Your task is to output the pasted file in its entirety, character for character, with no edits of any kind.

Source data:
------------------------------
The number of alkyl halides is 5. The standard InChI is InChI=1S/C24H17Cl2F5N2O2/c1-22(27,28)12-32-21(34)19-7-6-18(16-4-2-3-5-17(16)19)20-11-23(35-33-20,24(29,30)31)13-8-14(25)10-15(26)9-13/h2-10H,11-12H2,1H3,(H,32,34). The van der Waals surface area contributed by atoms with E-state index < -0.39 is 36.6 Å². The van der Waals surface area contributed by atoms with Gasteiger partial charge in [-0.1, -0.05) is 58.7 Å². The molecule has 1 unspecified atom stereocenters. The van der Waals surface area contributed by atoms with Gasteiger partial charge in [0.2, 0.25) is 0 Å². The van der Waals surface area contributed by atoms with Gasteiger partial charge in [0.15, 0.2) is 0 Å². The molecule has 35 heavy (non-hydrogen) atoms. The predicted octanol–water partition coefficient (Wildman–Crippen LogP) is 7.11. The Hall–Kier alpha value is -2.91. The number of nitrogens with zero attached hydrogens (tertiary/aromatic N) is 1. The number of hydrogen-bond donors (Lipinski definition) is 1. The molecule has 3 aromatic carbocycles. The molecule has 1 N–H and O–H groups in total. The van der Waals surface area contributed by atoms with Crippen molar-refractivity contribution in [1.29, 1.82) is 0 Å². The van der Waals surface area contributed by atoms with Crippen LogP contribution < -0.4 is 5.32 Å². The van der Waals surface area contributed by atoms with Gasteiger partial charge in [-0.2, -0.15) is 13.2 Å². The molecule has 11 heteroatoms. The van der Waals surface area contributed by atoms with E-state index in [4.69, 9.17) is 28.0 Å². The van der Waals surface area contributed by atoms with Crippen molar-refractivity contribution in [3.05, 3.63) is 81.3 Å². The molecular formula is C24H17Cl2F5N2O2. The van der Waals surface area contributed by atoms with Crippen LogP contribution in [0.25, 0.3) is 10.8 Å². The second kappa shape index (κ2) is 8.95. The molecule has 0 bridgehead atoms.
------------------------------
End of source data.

The number of alkyl halides is 5. The standard InChI is InChI=1S/C24H17Cl2F5N2O2/c1-22(27,28)12-32-21(34)19-7-6-18(16-4-2-3-5-17(16)19)20-11-23(35-33-20,24(29,30)31)13-8-14(25)10-15(26)9-13/h2-10H,11-12H2,1H3,(H,32,34). The van der Waals surface area contributed by atoms with E-state index < -0.39 is 36.6 Å². The van der Waals surface area contributed by atoms with Gasteiger partial charge in [-0.1, -0.05) is 58.7 Å². The molecule has 1 unspecified atom stereocenters. The van der Waals surface area contributed by atoms with Gasteiger partial charge in [0.2, 0.25) is 0 Å². The van der Waals surface area contributed by atoms with Gasteiger partial charge in [0.15, 0.2) is 0 Å². The molecule has 35 heavy (non-hydrogen) atoms. The predicted octanol–water partition coefficient (Wildman–Crippen LogP) is 7.11. The Hall–Kier alpha value is -2.91. The number of nitrogens with zero attached hydrogens (tertiary/aromatic N) is 1. The number of hydrogen-bond donors (Lipinski definition) is 1. The molecule has 3 aromatic carbocycles. The molecule has 1 N–H and O–H groups in total. The van der Waals surface area contributed by atoms with Crippen molar-refractivity contribution in [1.29, 1.82) is 0 Å². The van der Waals surface area contributed by atoms with Crippen LogP contribution < -0.4 is 5.32 Å². The van der Waals surface area contributed by atoms with Gasteiger partial charge in [-0.2, -0.15) is 13.2 Å². The molecule has 11 heteroatoms. The van der Waals surface area contributed by atoms with E-state index in [4.69, 9.17) is 28.0 Å². The van der Waals surface area contributed by atoms with Crippen molar-refractivity contribution in [3.05, 3.63) is 81.3 Å². The molecular formula is C24H17Cl2F5N2O2. The van der Waals surface area contributed by atoms with Crippen LogP contribution in [0.25, 0.3) is 10.8 Å². The second kappa shape index (κ2) is 8.95. The molecule has 0 bridgehead atoms.